The trip home was interesting also. First of all getting to the airport isn't easy unless you take a Taxi or are willing to pay for parking. We wanted to drop off bags and people but couldn't figure out how to do so. Next was waiting in line to check your bag. It took forever and the line was extremely slow. Delta had 2 agents working the desk, well actually one, the other was supervising. Then you had to deal with security. It was slower then checking in! Talk about security theatre. They ran my bag through the X-ray machine and I'd be surprised if the thing was even on. They didn't even blink twice as to the contents of my bag. There's a nice little bar inside the terminal so unless you want food I'd recommend heading in as soon as possible to avoid the line. They also have duty free and a gift shop for your last minute shopping needs.

Traveling back into the United States was an absolute nightmare. I was horrified as to how airport staff treated foreigners visiting our country. Let me paint you a realistic picture… arriving in Bonaire was a dream. Everyone had giant smiles on their faces. Customs agents were chatty and friendly, they actually seemed like they meant it when they said welcome to our country. The people in Bonaire are at ease with arms wide open welcoming everyone. I'm sure in the back of their minds what they really meant was please spend all your money here, but they genuinely made you feel welcome! I was happy to be there!

Atlanta, GA was a different story. People were herded like cattle towards custom's. No one welcomed them to the United States. I'm guessing the Atlanta Airport hires contractors to staff the hallways and custom's line with mindless zombies. All of them yelling at the travelers to get off their cell phone and turn it off for security purposes. When you get to the customs agent (United States Border Patrol) they interrogate you, what's your purpose for being here? If you're a U.S. Citizen who cares… fuck off. If you're a foreigner then you get it 10 times as worse. If you look like an Arab then all hell breaks lose. The poor lady in front of me was a U.S. citizen with a U.S. passport. She had that look though and boy did they ever give it to her. I could only imagine getting off the plane excited to see America for the first time. Only to be treated like a terrorist and be yelled at the entire time. I'm sure that excitement and happiness quickly turns to fear and a realization that maybe this wasn't the best idea… to visit America. I'd say I'm well traveled internationally and I can safely say ever since 9/11 this has been the case and America is the only country in the world that treats visitors this way.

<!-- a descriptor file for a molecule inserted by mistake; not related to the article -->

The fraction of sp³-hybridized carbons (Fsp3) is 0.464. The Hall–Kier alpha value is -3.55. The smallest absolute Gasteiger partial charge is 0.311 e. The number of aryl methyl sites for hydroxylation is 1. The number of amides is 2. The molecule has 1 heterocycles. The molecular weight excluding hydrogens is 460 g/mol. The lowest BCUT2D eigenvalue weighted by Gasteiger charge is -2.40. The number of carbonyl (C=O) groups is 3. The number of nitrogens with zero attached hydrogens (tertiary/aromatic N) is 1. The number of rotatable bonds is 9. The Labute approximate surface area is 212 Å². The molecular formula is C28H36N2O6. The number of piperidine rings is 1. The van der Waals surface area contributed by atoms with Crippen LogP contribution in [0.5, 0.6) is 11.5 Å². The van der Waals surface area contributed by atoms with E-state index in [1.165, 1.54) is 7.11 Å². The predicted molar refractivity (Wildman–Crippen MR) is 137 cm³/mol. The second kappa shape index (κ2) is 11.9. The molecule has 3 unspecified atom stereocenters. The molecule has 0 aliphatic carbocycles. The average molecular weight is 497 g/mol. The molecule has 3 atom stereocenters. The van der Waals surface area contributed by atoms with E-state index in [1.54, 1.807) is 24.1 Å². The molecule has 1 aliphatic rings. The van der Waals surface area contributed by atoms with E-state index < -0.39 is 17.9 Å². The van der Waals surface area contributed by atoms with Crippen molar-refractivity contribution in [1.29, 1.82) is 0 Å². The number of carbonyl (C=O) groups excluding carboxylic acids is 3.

Once you make it through customs you have to go to baggage claim to grab all your belongings then go through security once again. This time they made sure to go through all my belongings and double check the contents of my carry on. After that you re-check your baggage then you are on your way. It's an unpleasant bump on the road after such a great vacation. It's almost bad enough for me to give up international travel all together. Who know's, maybe that's the purpose! =) Over all I had a much needed, amazing vacation. If you enjoy diving then you can't go wrong visiting Bonaire!